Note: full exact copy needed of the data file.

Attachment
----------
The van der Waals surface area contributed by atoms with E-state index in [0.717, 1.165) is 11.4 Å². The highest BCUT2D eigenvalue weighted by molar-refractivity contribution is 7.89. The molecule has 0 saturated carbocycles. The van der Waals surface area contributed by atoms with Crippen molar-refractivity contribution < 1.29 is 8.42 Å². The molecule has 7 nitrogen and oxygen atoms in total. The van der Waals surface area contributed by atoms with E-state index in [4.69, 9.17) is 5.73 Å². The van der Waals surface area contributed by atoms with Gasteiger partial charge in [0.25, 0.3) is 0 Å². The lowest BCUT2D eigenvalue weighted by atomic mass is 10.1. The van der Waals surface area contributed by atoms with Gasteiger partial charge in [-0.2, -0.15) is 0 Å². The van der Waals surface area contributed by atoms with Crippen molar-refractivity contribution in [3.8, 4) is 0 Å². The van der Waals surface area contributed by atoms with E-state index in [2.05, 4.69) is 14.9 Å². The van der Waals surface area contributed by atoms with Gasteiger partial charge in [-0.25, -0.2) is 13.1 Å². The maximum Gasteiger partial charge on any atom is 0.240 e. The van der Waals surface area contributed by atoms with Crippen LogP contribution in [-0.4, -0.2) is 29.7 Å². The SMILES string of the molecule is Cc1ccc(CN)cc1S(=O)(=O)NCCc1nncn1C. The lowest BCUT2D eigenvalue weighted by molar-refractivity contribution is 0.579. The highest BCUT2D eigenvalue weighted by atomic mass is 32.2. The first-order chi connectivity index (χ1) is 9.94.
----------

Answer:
The van der Waals surface area contributed by atoms with E-state index in [0.717, 1.165) is 11.4 Å². The highest BCUT2D eigenvalue weighted by molar-refractivity contribution is 7.89. The molecule has 0 saturated carbocycles. The van der Waals surface area contributed by atoms with Crippen molar-refractivity contribution < 1.29 is 8.42 Å². The molecule has 7 nitrogen and oxygen atoms in total. The van der Waals surface area contributed by atoms with E-state index in [4.69, 9.17) is 5.73 Å². The van der Waals surface area contributed by atoms with Gasteiger partial charge in [0.25, 0.3) is 0 Å². The lowest BCUT2D eigenvalue weighted by atomic mass is 10.1. The van der Waals surface area contributed by atoms with Gasteiger partial charge in [-0.2, -0.15) is 0 Å². The van der Waals surface area contributed by atoms with Crippen molar-refractivity contribution in [3.8, 4) is 0 Å². The van der Waals surface area contributed by atoms with E-state index in [2.05, 4.69) is 14.9 Å². The van der Waals surface area contributed by atoms with Gasteiger partial charge in [-0.25, -0.2) is 13.1 Å². The maximum Gasteiger partial charge on any atom is 0.240 e. The van der Waals surface area contributed by atoms with Crippen LogP contribution in [-0.4, -0.2) is 29.7 Å². The SMILES string of the molecule is Cc1ccc(CN)cc1S(=O)(=O)NCCc1nncn1C. The lowest BCUT2D eigenvalue weighted by molar-refractivity contribution is 0.579. The highest BCUT2D eigenvalue weighted by atomic mass is 32.2. The first-order chi connectivity index (χ1) is 9.94.